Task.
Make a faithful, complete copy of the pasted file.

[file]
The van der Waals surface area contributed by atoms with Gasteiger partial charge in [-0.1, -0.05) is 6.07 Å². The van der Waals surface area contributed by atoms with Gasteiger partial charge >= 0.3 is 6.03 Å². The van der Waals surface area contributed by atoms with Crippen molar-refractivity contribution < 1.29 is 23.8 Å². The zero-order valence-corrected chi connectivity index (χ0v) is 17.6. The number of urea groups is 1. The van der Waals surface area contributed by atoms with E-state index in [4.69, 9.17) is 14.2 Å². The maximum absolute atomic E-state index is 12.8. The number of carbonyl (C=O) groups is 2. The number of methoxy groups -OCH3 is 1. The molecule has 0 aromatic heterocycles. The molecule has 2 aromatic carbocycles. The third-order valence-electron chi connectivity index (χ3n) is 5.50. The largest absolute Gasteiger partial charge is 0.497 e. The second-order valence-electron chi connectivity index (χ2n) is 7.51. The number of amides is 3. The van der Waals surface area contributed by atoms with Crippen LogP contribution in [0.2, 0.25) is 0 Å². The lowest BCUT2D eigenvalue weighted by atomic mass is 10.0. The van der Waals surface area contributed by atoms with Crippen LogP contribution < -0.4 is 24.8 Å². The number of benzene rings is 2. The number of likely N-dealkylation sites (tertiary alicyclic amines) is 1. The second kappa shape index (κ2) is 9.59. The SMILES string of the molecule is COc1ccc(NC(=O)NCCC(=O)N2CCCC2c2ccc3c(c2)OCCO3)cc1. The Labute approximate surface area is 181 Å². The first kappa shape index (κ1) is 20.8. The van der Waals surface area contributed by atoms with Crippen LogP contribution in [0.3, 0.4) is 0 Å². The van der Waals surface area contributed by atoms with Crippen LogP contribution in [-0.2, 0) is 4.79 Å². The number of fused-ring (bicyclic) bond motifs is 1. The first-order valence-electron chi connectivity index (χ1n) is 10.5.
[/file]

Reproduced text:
The van der Waals surface area contributed by atoms with Gasteiger partial charge in [-0.1, -0.05) is 6.07 Å². The van der Waals surface area contributed by atoms with Gasteiger partial charge >= 0.3 is 6.03 Å². The van der Waals surface area contributed by atoms with Crippen molar-refractivity contribution < 1.29 is 23.8 Å². The zero-order valence-corrected chi connectivity index (χ0v) is 17.6. The number of urea groups is 1. The van der Waals surface area contributed by atoms with E-state index in [4.69, 9.17) is 14.2 Å². The maximum absolute atomic E-state index is 12.8. The number of carbonyl (C=O) groups is 2. The number of methoxy groups -OCH3 is 1. The molecule has 0 aromatic heterocycles. The molecule has 2 aromatic carbocycles. The third-order valence-electron chi connectivity index (χ3n) is 5.50. The largest absolute Gasteiger partial charge is 0.497 e. The second-order valence-electron chi connectivity index (χ2n) is 7.51. The number of amides is 3. The van der Waals surface area contributed by atoms with Crippen LogP contribution in [0.2, 0.25) is 0 Å². The lowest BCUT2D eigenvalue weighted by atomic mass is 10.0. The van der Waals surface area contributed by atoms with Crippen LogP contribution < -0.4 is 24.8 Å². The number of benzene rings is 2. The number of likely N-dealkylation sites (tertiary alicyclic amines) is 1. The second kappa shape index (κ2) is 9.59. The SMILES string of the molecule is COc1ccc(NC(=O)NCCC(=O)N2CCCC2c2ccc3c(c2)OCCO3)cc1. The Labute approximate surface area is 181 Å². The first kappa shape index (κ1) is 20.8. The van der Waals surface area contributed by atoms with Crippen LogP contribution in [0.3, 0.4) is 0 Å². The van der Waals surface area contributed by atoms with Crippen LogP contribution in [-0.2, 0) is 4.79 Å². The number of fused-ring (bicyclic) bond motifs is 1. The first-order valence-electron chi connectivity index (χ1n) is 10.5.